Strains and fatigue
“It is most commonly caused by muscle strain and fatigue that builds up over time,” Dr. Alex Zouzias, neurosurgeon at New York Methodist Hospital who specialises in complex and minimally invasive spine surgery, says. “The human head weighs 8-10 pounds on average and the posterior and anterior neck muscles have to work overtime to maintain this large sphere on a relatively thin post (the neck),” he adds.
Stress and poor posture can cause the head to be held forward in a biomechanically unfavorable position, which causes excessive strain on the already overworked musculature and results in chronic pain.
“Humans were not built to sit at desks and stare at computer screens for 8-10 hours daily,” Dr. Zouzias, says. “Prolonged forced posture in a sitting position, with a hunched back and head jutting forward/neck flexed, will certainly cause chronic neck pain and cervical disk degeneration over time,” he adds.
Bodybuilders and cyclists
Athletes such as cyclists and bodybuilders may overdevelop their chest muscles in comparison to those in the back and neck. “This imbalance can result in cervical posture syndrome: a condition where the shoulders are pulled forward, the scapulae (shoulder blades) protrude away from the spine, and the chin is set forward,” Dr. Zouzias says. In this syndrome, neck pain also tends to increase chronically over time.
“Walking and texting causes the neck to be held in an extremely biomechanically unfavorable position: flexed forward and bent down,” Dr. Zouzias says. This puts extreme strain on the posterior neck musculature and the cervical disks. Over time, this unnatural positioning leads to disk degeneration and chronic pain. “Also, holding your phone in the crook of your neck and talking is just as bad,” he adds. “If you have to spend a great deal of time talking on your mobile, use a hands-free headset.”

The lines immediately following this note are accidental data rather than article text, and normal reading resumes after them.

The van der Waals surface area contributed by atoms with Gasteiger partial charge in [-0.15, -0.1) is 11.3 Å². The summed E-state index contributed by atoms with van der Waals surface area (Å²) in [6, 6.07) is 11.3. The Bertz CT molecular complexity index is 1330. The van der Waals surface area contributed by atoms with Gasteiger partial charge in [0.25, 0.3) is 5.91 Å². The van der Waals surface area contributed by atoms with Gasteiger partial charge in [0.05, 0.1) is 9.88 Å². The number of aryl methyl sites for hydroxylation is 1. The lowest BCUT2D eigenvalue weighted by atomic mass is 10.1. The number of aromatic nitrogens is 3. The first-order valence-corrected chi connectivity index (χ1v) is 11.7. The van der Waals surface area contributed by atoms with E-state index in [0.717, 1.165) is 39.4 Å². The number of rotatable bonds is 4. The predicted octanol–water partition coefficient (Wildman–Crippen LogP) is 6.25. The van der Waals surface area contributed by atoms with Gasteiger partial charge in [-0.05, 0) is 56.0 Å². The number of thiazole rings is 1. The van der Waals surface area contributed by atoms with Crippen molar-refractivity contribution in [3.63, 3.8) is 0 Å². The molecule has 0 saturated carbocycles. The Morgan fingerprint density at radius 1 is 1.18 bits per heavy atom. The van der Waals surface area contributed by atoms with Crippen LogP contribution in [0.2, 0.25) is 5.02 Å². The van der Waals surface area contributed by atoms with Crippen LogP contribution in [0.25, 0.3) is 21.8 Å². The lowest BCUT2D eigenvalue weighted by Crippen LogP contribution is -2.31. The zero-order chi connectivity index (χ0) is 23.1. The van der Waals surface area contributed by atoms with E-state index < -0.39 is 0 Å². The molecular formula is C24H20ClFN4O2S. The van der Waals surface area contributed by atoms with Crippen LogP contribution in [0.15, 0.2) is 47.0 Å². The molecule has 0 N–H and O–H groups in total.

If your body is missing enough water to function properly, your muscles, tendons and ligaments will tighten. Chronic pain, including in the neck, is almost inevitable. Your joints are stiff and you are not flexible at all.
A common side effect of stress is headaches but it can also take a toll on the muscles in your neck and shoulders. Stress and anxiety lead to muscle tension. This is the natural fight-or-flight response of the body. When stress persists, so does the tension. Stress also plays a role in how people feel certain aches. If your neck hurts just mildly, stress is likely to exacerbate the sensation and turn it into severe pain.
Exercises for the pain
Dr. Zouzias recommends that anyone suffering from neck or lower back pain look into the McKenzie Method, a series of exercises for the cervical and lumbar spine developed by a physical therapist from New Zealand. “Please remember that initially, these exercises should be performed under the guidance of a trained physical therapist,” he adds.
Magnesium can help
Magnesium is a muscle relaxant. “Skeletal muscle contraction is a result of uptake of calcium in muscle tissue receptors sensitive to both calcium and magnesium ions,” Dr. Zouzias says. “Simplifying a great deal, supplementing your magnesium intake can cause relaxation of chronically stressed and contracted neck muscle by partially blocking these receptors.”
Use a water pillow
If you are waking up with severe neck pain, consider sleeping on a water pillow. “Water pillows allow customizable neck support which can be adjusted to the user's preference by adding or removing fluid, in addition to local muscle cooling properties,” Dr. Zouzias says. “If memory foam pillows are not sufficient for a patient with chronic neck pain, water pillows may be a logical next step.” The downsides are increased weight and potential noise if an air pocket develops in the water pillow, he adds.
“Swimming and aqua-therapy in general can be very beneficial for chronic neck pain, as swimming directly engages and strengthens the muscles of the upper back and neck (such as the trapezius and sternocleidomastoid muscles),” Dr. Zouzias says. “However, proper technique is a must; otherwise, neck pain can actually worsen after a swim.”